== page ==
WASHINGTON, D.C.—A team of physicists has used data from GPS satellites to hunt for dark matter, the mysterious stuff whose gravity appears to hold galaxies together. They found no signs of a hypothetical type of dark matter, which consists of flaws in the fabric of space called topological defects, the researchers reported here on Saturday at a meeting of the American Physical Society. But the physicists say they have vastly narrowed the characteristics for how the defects—if they exist—would interact with ordinary matter. Their findings show how surprisingly innovative—and, in this case, cheap—methods might be used to test new ideas of what dark matter might be.
“It is so interesting and refreshing and exciting, and the cost is basically zero,” says Dmitry Budker, an experimental physicist at the Johannes Gutenberg University of Mainz in Germany, who was not involved in the work. “It’s basically the cost of the students analyzing the data.”
Astrophysicists think that dark matter makes up 85% of all the matter in the universe. Yet so far they have inferred dark matter’s existence only from its gravitational pull. For decades, many physicists have tried to directly detect a promising candidate for particles of dark matter, so-called weakly interacting massive particles, or WIMPs. But enthusiasm is waning as ever-more-sensitive detectors have failed to find the particles floating through our galaxy and passing through Earth. So many physicists are thinking more broadly about what dark matter might be.
For example, instead of a new subatomic particle, dark matter could be something far bigger and weirder: macroscopic faults in the vacuum of space called topological defects. Topological defects are best explained with an analogy to magnetic materials such as nickel. Nickel atoms act like little magnets themselves, and below a certain temperature, neighboring atoms tend to point in the same direction, so that their magnetic fields reinforce one another. But that orderly alignment can suffer defects if, for example, atoms in different regions point in different directions. When this happens, the regions meet along a craggy surface called a “domain wall,” which is one type of topological defect. There can be pointlike and linelike defects, too.
A similar thing might happen in space itself. Some theories predict that empty space is filled with a quantum field. If that field interacts with itself, then, as the infant universe expanded and cooled, the field may have taken on a value or “phase,” which would be a bit like the direction in which nickel atoms point. Regions of space with different phases would then meet at domain walls. These domain walls would have energy and, through Einstein’s famous equivalence, E=mc2, mass. So they would generate gravity and could be dark matter.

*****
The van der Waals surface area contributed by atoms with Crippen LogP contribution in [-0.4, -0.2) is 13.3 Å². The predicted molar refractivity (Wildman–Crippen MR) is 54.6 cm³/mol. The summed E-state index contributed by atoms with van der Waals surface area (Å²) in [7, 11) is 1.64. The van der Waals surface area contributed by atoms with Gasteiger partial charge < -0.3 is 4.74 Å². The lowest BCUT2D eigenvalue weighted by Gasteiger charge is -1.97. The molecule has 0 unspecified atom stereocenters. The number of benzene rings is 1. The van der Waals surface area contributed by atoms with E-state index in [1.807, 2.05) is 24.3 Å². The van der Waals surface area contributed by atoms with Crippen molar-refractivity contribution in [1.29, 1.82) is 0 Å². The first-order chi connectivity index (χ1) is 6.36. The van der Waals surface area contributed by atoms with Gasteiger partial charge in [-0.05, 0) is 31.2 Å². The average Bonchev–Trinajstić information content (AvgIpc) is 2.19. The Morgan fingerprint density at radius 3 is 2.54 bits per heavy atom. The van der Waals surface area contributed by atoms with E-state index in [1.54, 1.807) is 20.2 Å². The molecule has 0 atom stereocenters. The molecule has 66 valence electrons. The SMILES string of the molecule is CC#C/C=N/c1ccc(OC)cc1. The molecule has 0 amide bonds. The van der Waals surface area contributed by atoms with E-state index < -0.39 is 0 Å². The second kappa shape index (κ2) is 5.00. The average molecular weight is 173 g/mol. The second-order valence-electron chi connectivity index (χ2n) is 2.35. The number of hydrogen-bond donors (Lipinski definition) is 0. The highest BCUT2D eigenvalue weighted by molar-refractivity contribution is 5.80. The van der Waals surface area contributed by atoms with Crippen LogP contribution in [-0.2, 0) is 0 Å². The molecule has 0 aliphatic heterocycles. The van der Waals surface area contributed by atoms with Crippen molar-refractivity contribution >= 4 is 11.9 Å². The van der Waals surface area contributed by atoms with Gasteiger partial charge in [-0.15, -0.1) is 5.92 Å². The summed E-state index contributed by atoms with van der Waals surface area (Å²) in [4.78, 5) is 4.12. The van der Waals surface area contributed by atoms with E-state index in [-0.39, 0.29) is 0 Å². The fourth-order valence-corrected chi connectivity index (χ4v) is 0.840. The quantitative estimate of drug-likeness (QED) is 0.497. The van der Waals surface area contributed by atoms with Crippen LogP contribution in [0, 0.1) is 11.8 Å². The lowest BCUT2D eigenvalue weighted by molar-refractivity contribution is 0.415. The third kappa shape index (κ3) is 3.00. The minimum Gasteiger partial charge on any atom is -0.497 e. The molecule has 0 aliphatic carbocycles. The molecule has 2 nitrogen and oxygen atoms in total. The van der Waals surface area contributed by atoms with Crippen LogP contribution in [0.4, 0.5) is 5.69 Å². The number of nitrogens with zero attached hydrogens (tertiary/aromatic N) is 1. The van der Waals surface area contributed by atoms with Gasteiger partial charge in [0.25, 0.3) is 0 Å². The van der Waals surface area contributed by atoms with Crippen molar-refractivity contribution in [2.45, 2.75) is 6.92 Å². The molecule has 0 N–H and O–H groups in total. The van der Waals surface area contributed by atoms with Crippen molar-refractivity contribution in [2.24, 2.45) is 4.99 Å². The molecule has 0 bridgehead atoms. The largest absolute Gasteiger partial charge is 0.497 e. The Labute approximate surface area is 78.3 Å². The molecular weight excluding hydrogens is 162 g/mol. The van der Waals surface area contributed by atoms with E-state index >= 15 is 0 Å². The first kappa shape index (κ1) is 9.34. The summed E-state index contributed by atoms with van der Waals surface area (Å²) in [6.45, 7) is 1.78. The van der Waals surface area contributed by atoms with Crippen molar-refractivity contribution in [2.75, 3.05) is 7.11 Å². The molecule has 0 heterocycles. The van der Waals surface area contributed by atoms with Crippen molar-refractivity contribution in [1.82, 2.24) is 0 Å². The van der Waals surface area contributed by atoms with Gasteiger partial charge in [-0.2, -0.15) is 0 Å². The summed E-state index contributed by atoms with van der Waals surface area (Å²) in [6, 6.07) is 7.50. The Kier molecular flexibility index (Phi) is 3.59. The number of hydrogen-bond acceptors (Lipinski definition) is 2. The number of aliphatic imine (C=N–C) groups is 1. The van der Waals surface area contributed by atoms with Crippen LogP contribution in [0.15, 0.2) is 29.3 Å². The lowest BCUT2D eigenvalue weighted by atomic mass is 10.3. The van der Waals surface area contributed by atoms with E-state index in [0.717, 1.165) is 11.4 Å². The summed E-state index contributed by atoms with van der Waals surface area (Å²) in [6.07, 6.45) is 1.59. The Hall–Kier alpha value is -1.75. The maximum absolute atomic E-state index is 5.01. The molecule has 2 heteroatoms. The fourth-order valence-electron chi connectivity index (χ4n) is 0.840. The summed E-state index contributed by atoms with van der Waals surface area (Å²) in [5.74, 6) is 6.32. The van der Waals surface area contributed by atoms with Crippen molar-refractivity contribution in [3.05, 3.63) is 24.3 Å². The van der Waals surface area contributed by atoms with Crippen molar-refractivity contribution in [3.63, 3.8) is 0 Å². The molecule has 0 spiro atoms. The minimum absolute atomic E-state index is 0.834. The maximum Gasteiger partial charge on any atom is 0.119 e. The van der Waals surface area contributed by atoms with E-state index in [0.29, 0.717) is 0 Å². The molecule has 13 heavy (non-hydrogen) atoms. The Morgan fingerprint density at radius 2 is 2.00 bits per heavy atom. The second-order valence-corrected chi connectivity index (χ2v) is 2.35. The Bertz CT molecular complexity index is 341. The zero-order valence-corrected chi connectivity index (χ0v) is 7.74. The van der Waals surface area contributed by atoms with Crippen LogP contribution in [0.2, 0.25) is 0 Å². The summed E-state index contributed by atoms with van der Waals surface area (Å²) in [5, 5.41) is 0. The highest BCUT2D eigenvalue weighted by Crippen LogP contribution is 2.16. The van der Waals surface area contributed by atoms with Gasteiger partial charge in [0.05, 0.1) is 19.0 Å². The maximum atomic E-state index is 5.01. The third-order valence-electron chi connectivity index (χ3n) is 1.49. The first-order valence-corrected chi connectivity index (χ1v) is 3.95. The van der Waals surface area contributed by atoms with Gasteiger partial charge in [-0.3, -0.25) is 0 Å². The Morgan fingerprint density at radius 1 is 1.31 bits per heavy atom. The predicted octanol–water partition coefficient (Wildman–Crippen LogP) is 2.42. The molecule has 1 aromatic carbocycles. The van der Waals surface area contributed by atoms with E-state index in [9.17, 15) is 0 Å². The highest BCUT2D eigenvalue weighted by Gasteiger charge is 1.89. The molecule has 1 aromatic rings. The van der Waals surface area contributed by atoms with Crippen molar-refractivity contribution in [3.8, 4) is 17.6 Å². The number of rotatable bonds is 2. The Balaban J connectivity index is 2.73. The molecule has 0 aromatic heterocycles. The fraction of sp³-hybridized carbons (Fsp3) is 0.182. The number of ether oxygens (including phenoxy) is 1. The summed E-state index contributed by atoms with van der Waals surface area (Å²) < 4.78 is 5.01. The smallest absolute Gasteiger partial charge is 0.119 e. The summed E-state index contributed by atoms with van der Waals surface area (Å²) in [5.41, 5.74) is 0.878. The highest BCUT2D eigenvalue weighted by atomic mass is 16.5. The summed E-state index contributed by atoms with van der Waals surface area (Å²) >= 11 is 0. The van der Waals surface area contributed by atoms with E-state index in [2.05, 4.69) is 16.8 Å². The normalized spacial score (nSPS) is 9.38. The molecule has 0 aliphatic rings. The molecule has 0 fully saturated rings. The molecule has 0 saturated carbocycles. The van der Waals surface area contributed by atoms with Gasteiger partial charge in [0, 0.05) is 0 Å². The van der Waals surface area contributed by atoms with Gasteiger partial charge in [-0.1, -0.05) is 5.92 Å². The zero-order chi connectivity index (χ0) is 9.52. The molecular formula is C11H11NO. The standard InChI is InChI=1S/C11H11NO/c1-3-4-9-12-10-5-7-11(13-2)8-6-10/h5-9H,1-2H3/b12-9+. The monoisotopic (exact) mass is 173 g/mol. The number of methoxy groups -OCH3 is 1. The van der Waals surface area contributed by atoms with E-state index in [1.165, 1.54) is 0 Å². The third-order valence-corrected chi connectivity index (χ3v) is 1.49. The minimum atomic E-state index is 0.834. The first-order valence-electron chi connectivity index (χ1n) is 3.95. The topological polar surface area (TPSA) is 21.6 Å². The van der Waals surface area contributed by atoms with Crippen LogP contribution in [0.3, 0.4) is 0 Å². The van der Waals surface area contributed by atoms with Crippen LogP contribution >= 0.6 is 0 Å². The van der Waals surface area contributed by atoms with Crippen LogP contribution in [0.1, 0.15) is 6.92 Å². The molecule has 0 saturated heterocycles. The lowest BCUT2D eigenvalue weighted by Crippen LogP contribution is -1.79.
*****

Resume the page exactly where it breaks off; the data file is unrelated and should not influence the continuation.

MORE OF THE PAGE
Now, Benjamin Roberts and Andrei Derevianko, two physicists at the University of Nevada in Reno, and their colleagues say they have performed the most stringent search yet for topological dark matter, using archival data from the constellation of 31 orbiting GPS satellites. Each satellite carries an atomic clock and broadcasts timing signals. Receivers on Earth use the timing information from multiple satellites to determine how far it is from each of them and, hence, its location.
To use those data to search for dark matter, the researchers had to invoke another bit of speculative physics. Theory suggests that within a topological defect, the constants of nature will change. In particular, the passing of a topological defect should fiddle with the so-called fine structure constant, which determines the strength of the electromagnetic force and the precise frequency of radiation that an atom will absorb or emit as an electron in it jumps from one quantized energy level to another. But an atomic clock works by measuring just such a frequency. So were a GPS satellite to pass through a topological defect, the defect should cause the satellite’s atomic clock to skip a beat.
One jump in one atomic clock wouldn’t be proof enough for topological defects. So the researchers looked for a stronger signal, the wave of time shifts that would sweep across the whole 50,000-kilometer-wide GPS network if Earth passed through a large domain wall as the galaxy rotates in its cloud of dark matter. Combing 16 years of GPS data, they found no evidence of a shift greater than half a nanosecond, Roberts told the meeting. They placed limits on the number of such topological defects and how strongly they interact with matter—limits that are up to six orders of magnitude more stringent than ones set by previous studies of supernova explosions. The researchers haven’t yet reached the limitations set by the clocks’ noise, Roberts reported, “so there’s a lot of room to improve.”
“It seems like a worthwhile study to pursue,” says Glennys Farrar, a theorist at New York University in New York City. “The idea of how you’d extract a signal was fun to think about.” Still, she says, the particular model of dark matter that Roberts, Derevianko, and colleagues test seems “rather narrow.” For example, she notes, they have to arbitrarily assume that the domain wall isn’t much thicker than Earth is wide. Budker agrees with that point. But he also notes that the work is just one example of a raft of new ideas physicists are hatching to look for different types of dark matter.